Seeking to put at rest certain controversies pertaining to reports that the central government has allowed “killing” of animals to protect agricultural farms, new Environment Minister Anil Dave said “no such orders” have been given by the union government.
“I want to make it clear that neither centre has given any such orders to kill animals nor the states have asked for it,” Dave said replying to queries during question hour in the Lok Sabha.
However, he said wild boar, nilgai and monkeys have been placed in Schedule V of the Wild Life Protection Act that allows people to “drive them away” in specific areas.
Dave said Bihar, Uttarakhand, Himachal Pradesh had requested to include “problematic wild animals” in schedule V in accordance with section 62 of the WildLife (Protection) Act 1972. Accordingly, nilgai has been placed in the category in 31 and wild boar in 10 districts of Bihar.
Wild boars have been placed in Schedule V in 13 districts of Uttarkhand for a year.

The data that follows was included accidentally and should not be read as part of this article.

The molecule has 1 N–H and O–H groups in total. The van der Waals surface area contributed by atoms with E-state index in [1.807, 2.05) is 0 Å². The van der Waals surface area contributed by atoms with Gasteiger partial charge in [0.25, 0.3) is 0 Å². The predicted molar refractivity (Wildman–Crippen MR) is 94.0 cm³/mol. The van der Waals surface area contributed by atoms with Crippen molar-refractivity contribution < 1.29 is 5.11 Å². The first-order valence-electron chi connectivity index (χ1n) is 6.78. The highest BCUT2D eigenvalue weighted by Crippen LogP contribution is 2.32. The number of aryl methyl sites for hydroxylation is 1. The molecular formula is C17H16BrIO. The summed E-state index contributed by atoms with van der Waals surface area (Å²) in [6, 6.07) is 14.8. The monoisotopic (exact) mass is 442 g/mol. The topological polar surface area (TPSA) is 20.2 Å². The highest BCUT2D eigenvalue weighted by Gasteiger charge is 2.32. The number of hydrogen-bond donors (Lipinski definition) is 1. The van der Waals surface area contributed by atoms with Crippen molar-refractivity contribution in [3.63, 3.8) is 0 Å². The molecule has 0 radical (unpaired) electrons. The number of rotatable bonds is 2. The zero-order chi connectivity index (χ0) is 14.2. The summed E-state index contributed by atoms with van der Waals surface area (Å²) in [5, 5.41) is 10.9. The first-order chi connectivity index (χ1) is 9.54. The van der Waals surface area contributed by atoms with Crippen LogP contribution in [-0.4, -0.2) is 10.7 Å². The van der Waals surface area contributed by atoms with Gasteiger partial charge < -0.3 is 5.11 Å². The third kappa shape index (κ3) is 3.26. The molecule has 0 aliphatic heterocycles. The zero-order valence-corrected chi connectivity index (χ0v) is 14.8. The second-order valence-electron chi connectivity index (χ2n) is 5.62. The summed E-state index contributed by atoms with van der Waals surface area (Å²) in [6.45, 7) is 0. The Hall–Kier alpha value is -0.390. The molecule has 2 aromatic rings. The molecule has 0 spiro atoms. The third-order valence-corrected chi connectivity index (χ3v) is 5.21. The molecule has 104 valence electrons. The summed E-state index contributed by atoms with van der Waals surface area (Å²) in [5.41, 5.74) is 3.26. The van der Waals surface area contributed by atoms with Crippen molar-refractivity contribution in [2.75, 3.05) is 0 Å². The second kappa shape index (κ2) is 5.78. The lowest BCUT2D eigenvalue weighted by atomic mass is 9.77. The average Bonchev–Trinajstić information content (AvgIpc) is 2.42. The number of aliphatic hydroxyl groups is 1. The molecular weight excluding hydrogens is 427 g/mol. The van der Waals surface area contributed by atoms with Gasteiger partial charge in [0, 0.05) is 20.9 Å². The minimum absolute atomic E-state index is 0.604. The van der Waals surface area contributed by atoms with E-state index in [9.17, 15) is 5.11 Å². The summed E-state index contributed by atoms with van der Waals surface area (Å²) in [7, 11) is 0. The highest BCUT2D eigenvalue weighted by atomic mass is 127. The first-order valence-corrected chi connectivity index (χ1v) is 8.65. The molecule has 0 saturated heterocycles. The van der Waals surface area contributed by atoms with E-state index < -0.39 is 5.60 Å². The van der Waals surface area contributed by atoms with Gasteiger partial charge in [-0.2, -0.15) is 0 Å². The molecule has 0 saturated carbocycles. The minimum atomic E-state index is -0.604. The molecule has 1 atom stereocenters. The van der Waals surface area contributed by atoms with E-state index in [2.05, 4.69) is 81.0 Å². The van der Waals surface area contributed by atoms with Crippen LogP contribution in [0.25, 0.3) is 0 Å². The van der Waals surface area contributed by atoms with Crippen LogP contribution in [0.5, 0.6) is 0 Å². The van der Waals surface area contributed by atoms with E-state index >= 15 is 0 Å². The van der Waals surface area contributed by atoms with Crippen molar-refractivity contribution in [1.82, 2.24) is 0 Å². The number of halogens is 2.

The order was issued in December 2015 for Bihar and in February 2016 for Uttarakhand, he said adding a similar order was issued for Shimla in March 2016 for six months where in a species of monkey (Rhesus Maccaque) was placed in the category.
Karnataka has also made requests for wild boars, he said.
Raising supplementary questions, Bangalore Rural MP D.K. Suresh (Congress) said: “Crop damage by wild boars is pushing farmers from bad to worst condition.”
He said the “menace of wild boars” is very high in the country. “Almost all the states, including Karnataka, are facing this problem,” he said.
Dave clarified that with certain animals brought under Schedule V of the Wildlife Act, the states now have the right “to drive the animal (away) with a stick”.
Last month, in a rare public spat over the culling of wild animals, Union Minister for Women and Child Development, Maneka Gandhi had accused the then Environment Minister Prakash Javadekar of showing a “lust for killing animals”.
She also had charged that the Environment Ministry had allowed the slaughter of peacocks in Goa and elephants in West Bengal.
Javadekar, however, had said that the permissions to take action against animals were granted after requests from the states and were based on existing laws.